In a statement to FOX News, the school district said, “On the questions about extra credit: Yes, the teacher said sure you can have bonus points, almost as an afterthought. There are multiple opportunities for extra credit or bonus points in this class.”
“[W]hen the teacher realized there was concern, the student was offered another topic of the student’s choice. Remember this particular assignment is about finding facts versus opinions to support writing an argumentative essay,” the spokesperson continued. “Our district, schools, and teachers do encourage parents and students to come to us with their concerns. We want to continue to be partners in the education of children.”
This is not the first time a school offered students bugs to eat for the sake of climate change. As of last October, over 1,000 schools in Australia started offering corn chips laced with insect protein. As the effects of eating bugs as a protein source has yet to be studied, the move remains experimental.
Eating bugs has also been encouraged by the World Economic Forum (WEF), with the organization arguing that “we need to give insects the role they deserve in our food systems.”
Microsoft founder Bill Gates, who is considered the largest private owner of farmland in the United States and in 2019 invested $100,000 into an insect-farming start-up, last year stated that “all rich countries should move to 100% synthetic beef.”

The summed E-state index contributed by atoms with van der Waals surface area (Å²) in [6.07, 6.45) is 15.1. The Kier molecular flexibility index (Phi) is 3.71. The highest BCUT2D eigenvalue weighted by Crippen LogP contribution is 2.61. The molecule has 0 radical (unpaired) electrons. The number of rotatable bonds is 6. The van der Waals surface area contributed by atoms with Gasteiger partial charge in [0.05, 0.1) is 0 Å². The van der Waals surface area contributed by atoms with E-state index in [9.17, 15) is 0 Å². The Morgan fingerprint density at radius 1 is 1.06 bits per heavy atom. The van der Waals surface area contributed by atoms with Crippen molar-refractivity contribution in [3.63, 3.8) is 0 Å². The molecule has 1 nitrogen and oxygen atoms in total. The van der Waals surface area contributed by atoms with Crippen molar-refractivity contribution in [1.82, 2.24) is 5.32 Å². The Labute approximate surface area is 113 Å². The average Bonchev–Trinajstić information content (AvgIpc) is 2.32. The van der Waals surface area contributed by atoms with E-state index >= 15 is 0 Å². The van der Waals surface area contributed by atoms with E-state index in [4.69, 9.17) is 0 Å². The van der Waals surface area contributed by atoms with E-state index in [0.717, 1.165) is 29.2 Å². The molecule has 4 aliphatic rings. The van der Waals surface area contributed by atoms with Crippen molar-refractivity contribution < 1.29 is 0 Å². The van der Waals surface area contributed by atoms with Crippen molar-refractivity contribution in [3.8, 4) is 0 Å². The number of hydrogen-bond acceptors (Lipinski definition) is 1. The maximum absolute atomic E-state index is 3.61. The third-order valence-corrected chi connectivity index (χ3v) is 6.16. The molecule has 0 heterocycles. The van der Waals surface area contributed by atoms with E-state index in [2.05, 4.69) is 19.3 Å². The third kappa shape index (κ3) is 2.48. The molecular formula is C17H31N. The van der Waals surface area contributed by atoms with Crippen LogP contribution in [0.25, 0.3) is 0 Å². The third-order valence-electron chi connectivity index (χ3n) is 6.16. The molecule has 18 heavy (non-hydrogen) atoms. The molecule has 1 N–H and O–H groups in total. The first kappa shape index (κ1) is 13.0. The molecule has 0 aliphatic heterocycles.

Likewise, George Monbiot, a British writer and environmental activist, told Irish state-funded media outlet RTE in July that “we need to switch toward other sources of food,” arguing that “eating meat and milk and eggs is an indulgence we cannot afford.”
Last summer, LifeSiteNews reported that Canadian cricket producer Entomo Farms had already begun selling its bug-based options for human consumption under the label “Actually Foods.”
An August Business Insider video highlighting the work done at Entomo Farms noted that the inspiration behind cricket farming has to do with environmental “sustainability” and efforts to contend with alleged overpopulation.
“A lot of manufacturers and entrepreneurs were looking for safer, more sustainable protein sources to add to their product,” Lauren Keegan, vice president of sales and marketing at Left Coast Naturals and former CEO and adviser at Entomo Farms, told Business Insider.
“For us, it’s been quite a boon to our business as a result,” she said.